If you are a newsletter subscriber, you will know all about our competition but if not, hereís a quick sum up. One of the hats I designed, the MacAlpine Tam,hasnít sold particularly well and my lovely daughter told me that itís because the colours are not right. Sheís probably correct Ė the colours are a bit too retro for most peopleís tastes. I wasnít offended, my husband Ian chose them because they were the colours his mum wore a lot. However this was in the 70s and colour tastes change over time. Not if youíre Ian though, he only wears navy, black, white and grey, (but only if itís not too light). Thatís it. Thereís literally no point in mentioning raspberry coloured lambswool sweaters that look so nice on other men of his age. Heís a man of strong colour opinions.
Anyway, moving on, the competition was to design a colourwayfor the hat. Free choice, you could have multiple entries, just five shades of Jamiesonís of Shetlandís Spindrift. Surprisingly and gratifyingly, we had lots of entries and it was really interesting to read the combinations and guess how good they were going to look.
So, how to grade the colours? This was a bit of a problem and so I took theview that as I used to be a chief examiner for one of the main exam boards, I should use my skills. A spreadsheet was devised with each entry listed in a row with no identifiers. This was used to pick the actual yarn from the warehouse. It didnít matter if a shade was out of stock, my personal stash of Jamiesonís Spindrift probably rivals Jamiesonís warehouse. I think there was only colour I couldnít match and so used my trusty shade card.
Once the yarn was picked, I photographed each entry and then turned the photograph into a monochrome photo. This is to show the contrast between the shades. This is really important when devising Fair Isle colours. If the contrast isnít right then the hat wonít have the proper definition and may well look a bit muddy.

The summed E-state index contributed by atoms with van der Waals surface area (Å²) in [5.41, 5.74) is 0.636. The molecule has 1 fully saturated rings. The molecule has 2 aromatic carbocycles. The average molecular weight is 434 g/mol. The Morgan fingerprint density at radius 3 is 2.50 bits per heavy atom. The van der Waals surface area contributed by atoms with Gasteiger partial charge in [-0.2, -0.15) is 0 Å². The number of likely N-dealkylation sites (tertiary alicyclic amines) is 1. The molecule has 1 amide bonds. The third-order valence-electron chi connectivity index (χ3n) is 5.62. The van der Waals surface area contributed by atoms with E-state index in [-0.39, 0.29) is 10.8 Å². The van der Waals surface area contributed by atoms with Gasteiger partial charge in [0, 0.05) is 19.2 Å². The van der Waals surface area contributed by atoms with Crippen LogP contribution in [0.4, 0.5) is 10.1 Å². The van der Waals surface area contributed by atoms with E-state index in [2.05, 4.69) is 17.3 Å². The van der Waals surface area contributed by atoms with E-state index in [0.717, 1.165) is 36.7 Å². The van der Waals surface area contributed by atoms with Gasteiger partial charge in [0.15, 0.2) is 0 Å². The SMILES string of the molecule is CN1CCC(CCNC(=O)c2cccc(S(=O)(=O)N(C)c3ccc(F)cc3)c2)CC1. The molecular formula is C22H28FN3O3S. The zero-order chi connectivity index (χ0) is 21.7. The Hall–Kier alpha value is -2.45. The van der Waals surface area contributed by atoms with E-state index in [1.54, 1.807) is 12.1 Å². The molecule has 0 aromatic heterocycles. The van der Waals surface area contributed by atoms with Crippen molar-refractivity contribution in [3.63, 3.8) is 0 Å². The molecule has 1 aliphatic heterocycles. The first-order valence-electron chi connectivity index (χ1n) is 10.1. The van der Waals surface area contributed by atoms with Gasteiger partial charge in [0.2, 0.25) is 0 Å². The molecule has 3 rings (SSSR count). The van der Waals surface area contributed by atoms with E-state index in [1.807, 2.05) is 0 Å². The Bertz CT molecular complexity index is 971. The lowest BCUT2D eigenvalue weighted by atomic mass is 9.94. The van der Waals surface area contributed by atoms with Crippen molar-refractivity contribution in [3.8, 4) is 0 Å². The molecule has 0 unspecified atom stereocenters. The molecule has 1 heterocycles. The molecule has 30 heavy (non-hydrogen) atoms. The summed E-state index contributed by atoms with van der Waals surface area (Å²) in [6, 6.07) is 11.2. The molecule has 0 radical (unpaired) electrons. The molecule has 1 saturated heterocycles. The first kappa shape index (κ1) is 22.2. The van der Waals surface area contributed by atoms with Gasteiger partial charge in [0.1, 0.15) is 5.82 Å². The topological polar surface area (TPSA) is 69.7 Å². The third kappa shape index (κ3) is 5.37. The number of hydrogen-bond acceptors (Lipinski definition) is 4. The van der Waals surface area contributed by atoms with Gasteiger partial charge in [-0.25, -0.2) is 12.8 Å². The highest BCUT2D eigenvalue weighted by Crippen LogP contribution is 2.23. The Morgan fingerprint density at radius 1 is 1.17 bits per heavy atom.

That turned out to be downfall of many entries. Although the colours looked lovely together, there wasnít enough definition between the shades for a small project such as a tam. Many schemes would look great as part of a larger project or with more shades. A few would just need one or two shades changing about to be perfect. However I had to remember that I couldnít change the entries, although it was tempting.
From there it was easy to choose the winner whose entry is shown here. The winner, Anne from Orkneyput together a really fresh and unusual colour combination which has a good popĖ another essential for choosing Fair Isle shades. Greens are not normally part of my colour palette and so it was good to have a change. I loved the Mimosa pop which is really bright and then Coffee and Oatmeal sets up a good contrast. Iím very excited to start the tam. As soon as possible Iíll put a photo here.
So, congratulations Anne! Thank you for this. The prize of a £25 gift voucher has been awarded and everyone who entered has been awarded the pattern. Itís been really interesting and I hope those who spent time putting colours together enjoyed the process.